And the restaurants – spaces in the cafes in the old quarter – whatever next? But spare a thought for the French waiters, if you will. Bankers may be hamstrung, investors may have lost their shirts, but their plight is as nothing compared to the waiters. The whole raison d’etre of the Cannes maitre’d has gone, their entire reason for being, their sole source of pleasure – the Gallic shrug, the insolent turn of the back, the dismissive flick of the wrist – as if to say: “you stupid Englishman, why do you think we would have a table for you in zis restaurant?”. The chagrin, the humiliation of having to admit a table is available, the distress of having actually to acknowledge and serve us, can hardly be imagined. They may never recover.

Steve Norris addressed the London stand on Wednesday afternoon, stressing the honesty of our politicians and integrity of our political system and, more than once, the UK’s relatively low tax burden. Personally I preferred Boris’ jokes. There was a lower turnout than for Boris the previous day, but probably about the same person to joke ratio. The London model continues to attract admiring glances, particularly when people realise the new buildings light up when the computer screen “all projects” button is pressed – they seemed to have plenty of time to play with it.

Parties, or lack of them, have continued to be the talk of the conference. Most have been scaled down or cancelled, in favour of discreet dinners for limited numbers. Berwin Leighton Paisner seem determined to buck the trend. With over 20 delegates in Cannes, they were reputed to be hosting a lavish party for 90 people.

On Wednesday evening, Norton Rose’s boat and the adjoining quayside were overflowing in a way which would have done Caffe Roma proud in its heyday –standing room only and no way through. Recession or not, some people still know how to enjoy themselves, and are not embarrassed to be seen to be doing so. The general talk remains gloomy, however, how long will it last, when will it end, who will survive?

But there are opportunities for those with funding – two surveyors/investors to whom I spoke yesterday independently expressed the view that the London property market had reached the bottom and they were seeing some signs of increased demand for and activity in well-let properties – strong covenants, good locations and relatively long leases: let’s hope they are right and this will help lead the recovery.

‘The Yachts’
Thursday 12 March 9am
Graham Prentice, real estate partner, Dewey & LeBoeuf

What do Liverpool, Manchester and Nottingham have in common? The only English cities to have provided European Cup winning teams? No, this year they share the distinction of having a boat at Cannes for MIPIM. Do they think their council tax payers won’t find out? (They know now..)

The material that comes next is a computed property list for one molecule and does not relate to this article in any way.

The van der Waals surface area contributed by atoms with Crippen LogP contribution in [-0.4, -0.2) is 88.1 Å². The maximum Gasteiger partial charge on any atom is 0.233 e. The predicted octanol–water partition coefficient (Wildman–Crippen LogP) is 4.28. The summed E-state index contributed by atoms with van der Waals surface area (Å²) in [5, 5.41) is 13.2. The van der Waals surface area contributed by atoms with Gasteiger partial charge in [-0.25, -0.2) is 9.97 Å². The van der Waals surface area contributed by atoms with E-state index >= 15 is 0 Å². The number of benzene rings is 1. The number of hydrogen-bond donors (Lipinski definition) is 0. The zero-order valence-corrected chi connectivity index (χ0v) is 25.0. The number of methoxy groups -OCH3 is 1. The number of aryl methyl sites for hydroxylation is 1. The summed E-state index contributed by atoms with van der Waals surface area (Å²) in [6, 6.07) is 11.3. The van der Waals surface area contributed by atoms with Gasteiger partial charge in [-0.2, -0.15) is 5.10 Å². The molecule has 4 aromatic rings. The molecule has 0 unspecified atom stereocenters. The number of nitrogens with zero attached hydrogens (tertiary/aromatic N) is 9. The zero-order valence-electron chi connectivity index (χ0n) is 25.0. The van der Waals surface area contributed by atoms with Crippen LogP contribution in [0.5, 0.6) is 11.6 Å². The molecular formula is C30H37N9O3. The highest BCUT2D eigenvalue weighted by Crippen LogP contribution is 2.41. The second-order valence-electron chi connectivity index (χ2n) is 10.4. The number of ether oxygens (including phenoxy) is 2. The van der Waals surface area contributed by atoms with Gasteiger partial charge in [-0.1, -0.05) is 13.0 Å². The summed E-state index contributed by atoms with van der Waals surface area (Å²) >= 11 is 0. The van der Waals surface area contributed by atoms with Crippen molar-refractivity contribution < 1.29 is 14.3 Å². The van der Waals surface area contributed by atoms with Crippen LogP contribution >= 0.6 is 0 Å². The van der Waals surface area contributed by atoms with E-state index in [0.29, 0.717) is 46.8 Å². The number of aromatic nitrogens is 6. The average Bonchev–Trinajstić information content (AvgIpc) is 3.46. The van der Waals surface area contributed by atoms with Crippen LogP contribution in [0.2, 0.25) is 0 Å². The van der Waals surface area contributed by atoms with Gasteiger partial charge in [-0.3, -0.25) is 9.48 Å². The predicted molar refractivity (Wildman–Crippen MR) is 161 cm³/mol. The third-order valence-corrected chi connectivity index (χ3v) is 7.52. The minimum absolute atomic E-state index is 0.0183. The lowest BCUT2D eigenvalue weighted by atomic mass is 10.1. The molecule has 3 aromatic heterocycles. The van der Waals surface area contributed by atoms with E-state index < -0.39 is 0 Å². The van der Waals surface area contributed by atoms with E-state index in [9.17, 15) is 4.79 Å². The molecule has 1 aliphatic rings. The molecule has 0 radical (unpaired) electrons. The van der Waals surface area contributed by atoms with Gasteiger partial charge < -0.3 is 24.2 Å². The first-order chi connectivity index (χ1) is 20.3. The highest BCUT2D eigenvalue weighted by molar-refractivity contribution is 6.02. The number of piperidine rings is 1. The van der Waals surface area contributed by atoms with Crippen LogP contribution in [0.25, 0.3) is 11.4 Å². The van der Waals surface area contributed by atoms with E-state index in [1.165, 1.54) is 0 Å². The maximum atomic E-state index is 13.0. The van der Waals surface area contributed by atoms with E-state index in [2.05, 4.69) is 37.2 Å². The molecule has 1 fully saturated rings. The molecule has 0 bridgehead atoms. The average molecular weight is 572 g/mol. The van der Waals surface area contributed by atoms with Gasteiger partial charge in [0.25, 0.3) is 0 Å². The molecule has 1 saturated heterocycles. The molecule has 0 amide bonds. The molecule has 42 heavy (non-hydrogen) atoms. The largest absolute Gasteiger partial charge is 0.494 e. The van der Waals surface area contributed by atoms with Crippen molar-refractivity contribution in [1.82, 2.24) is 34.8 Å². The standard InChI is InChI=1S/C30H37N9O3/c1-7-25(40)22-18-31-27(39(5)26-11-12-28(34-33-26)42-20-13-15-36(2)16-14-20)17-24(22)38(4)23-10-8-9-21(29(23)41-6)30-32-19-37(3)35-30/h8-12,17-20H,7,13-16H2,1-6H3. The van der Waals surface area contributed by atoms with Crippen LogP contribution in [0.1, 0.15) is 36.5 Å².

Allen & Overy is conspicuous by its absence this year. But Freshfields, Norton Rose and Lovells are here, along with Jones Day and Orrick for the Americans – and they’re all daring to be seen flying the flag from a well turned mast.

I’m guessing that the firms just put on a brave face and decided to turn up rather than lose the deposits they paid a year ago. Those lucky enough to be on the boats are finding they have much more elbow room, with almost everyone reporting much smaller teams this year.

Freshfields has a quarter of last year’s contingent, and Lovells significantly down, although they sensibly use the occasion for overseas partners to get together. Not that anyone would notice the absences though: The giant frame of Freshfields’ John Fordham fills a boat by itself and the gregarious Chris Morris greets all-comers with enthusiasm.

Bob Kidby likewise for Lovells, always charming and as always armed with guitar for his regular appearances with Clarence King and the Regents. Our Dewey and LeBoeuf team is similarly reduced this year: Ralph Wagner from Frankfurt, Carmine Oncia from Milan (plus me from London) make up this year’s contingent – half of last year’s team. But numbers are not the be all and end all: it’s being here at all that counts – if you are in the market, you have to be here.

The boats, of course, are still there, but not so many of them have corporate regalia – when was a spare gin palace last spotted during a MIPIM? Some of the more conspicuous users of the huge boats, such as ING and the Russians, seem to have moved on. Savills seems to have moved on to the coffee kiosk on the Croisette which was previously used by DLA Piper, of which there is no outward sign this year.

The boats used to be crammed together so tightly that a drunken lawyer or surveyor could not even fall over the side in the gaps between them (though the probability of falling over the front or back remains as high as ever).

‘Champagne and freebies’
Wednesday 11 March 5pm
Graham Prentice, real estate partner, Dewey & LeBoeuf

Clear blue skies, sun, light breezes, lapping waves – sometimes it’s difficult to remember that there is a real world out there with storm clouds gathering. If this can’t put people in the mood to do deals, nothing can, but the unfortunate reality is that it will take more than the Cannes sunshine to make the banks lend and investors put their hands in their pockets.